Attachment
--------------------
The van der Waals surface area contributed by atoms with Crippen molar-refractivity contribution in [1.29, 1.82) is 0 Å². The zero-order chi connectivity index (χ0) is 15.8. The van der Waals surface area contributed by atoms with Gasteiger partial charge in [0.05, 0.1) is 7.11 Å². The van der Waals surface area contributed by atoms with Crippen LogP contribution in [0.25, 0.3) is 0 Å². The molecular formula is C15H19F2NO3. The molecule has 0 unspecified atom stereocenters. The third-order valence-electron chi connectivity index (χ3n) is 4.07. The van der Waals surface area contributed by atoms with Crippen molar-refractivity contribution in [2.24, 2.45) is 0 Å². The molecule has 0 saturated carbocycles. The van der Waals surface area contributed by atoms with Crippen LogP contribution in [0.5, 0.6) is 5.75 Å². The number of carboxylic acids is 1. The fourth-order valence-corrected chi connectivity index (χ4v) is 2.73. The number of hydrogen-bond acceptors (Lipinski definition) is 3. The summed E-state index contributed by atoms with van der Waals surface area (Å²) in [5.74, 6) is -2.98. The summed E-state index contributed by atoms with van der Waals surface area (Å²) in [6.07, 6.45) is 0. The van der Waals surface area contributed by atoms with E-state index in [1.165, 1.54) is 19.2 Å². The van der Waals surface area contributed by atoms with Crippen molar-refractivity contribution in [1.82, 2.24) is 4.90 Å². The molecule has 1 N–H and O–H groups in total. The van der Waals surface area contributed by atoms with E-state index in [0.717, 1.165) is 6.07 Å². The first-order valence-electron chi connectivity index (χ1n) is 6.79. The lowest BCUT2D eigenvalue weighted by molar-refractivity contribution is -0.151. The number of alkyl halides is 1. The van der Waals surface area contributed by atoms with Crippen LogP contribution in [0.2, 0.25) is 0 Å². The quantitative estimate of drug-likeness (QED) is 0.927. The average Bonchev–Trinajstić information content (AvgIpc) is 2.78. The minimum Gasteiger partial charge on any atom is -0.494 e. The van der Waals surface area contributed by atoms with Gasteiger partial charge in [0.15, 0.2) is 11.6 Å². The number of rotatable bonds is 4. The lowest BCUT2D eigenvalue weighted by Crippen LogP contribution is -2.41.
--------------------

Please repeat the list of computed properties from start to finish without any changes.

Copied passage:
The van der Waals surface area contributed by atoms with Crippen molar-refractivity contribution in [1.29, 1.82) is 0 Å². The zero-order chi connectivity index (χ0) is 15.8. The van der Waals surface area contributed by atoms with Gasteiger partial charge in [0.05, 0.1) is 7.11 Å². The van der Waals surface area contributed by atoms with Crippen LogP contribution in [0.25, 0.3) is 0 Å². The molecular formula is C15H19F2NO3. The molecule has 0 unspecified atom stereocenters. The third-order valence-electron chi connectivity index (χ3n) is 4.07. The van der Waals surface area contributed by atoms with Crippen molar-refractivity contribution in [2.24, 2.45) is 0 Å². The molecule has 0 saturated carbocycles. The van der Waals surface area contributed by atoms with Crippen LogP contribution in [0.5, 0.6) is 5.75 Å². The number of carboxylic acids is 1. The fourth-order valence-corrected chi connectivity index (χ4v) is 2.73. The number of hydrogen-bond acceptors (Lipinski definition) is 3. The summed E-state index contributed by atoms with van der Waals surface area (Å²) in [5.74, 6) is -2.98. The summed E-state index contributed by atoms with van der Waals surface area (Å²) in [6.07, 6.45) is 0. The van der Waals surface area contributed by atoms with E-state index in [1.165, 1.54) is 19.2 Å². The van der Waals surface area contributed by atoms with Crippen molar-refractivity contribution in [1.82, 2.24) is 4.90 Å². The molecule has 1 N–H and O–H groups in total. The van der Waals surface area contributed by atoms with E-state index in [0.717, 1.165) is 6.07 Å². The first-order valence-electron chi connectivity index (χ1n) is 6.79. The lowest BCUT2D eigenvalue weighted by molar-refractivity contribution is -0.151. The number of alkyl halides is 1. The van der Waals surface area contributed by atoms with Crippen LogP contribution in [0.2, 0.25) is 0 Å². The quantitative estimate of drug-likeness (QED) is 0.927. The average Bonchev–Trinajstić information content (AvgIpc) is 2.78. The minimum Gasteiger partial charge on any atom is -0.494 e. The van der Waals surface area contributed by atoms with Gasteiger partial charge in [0.15, 0.2) is 11.6 Å². The number of rotatable bonds is 4. The lowest BCUT2D eigenvalue weighted by Crippen LogP contribution is -2.41.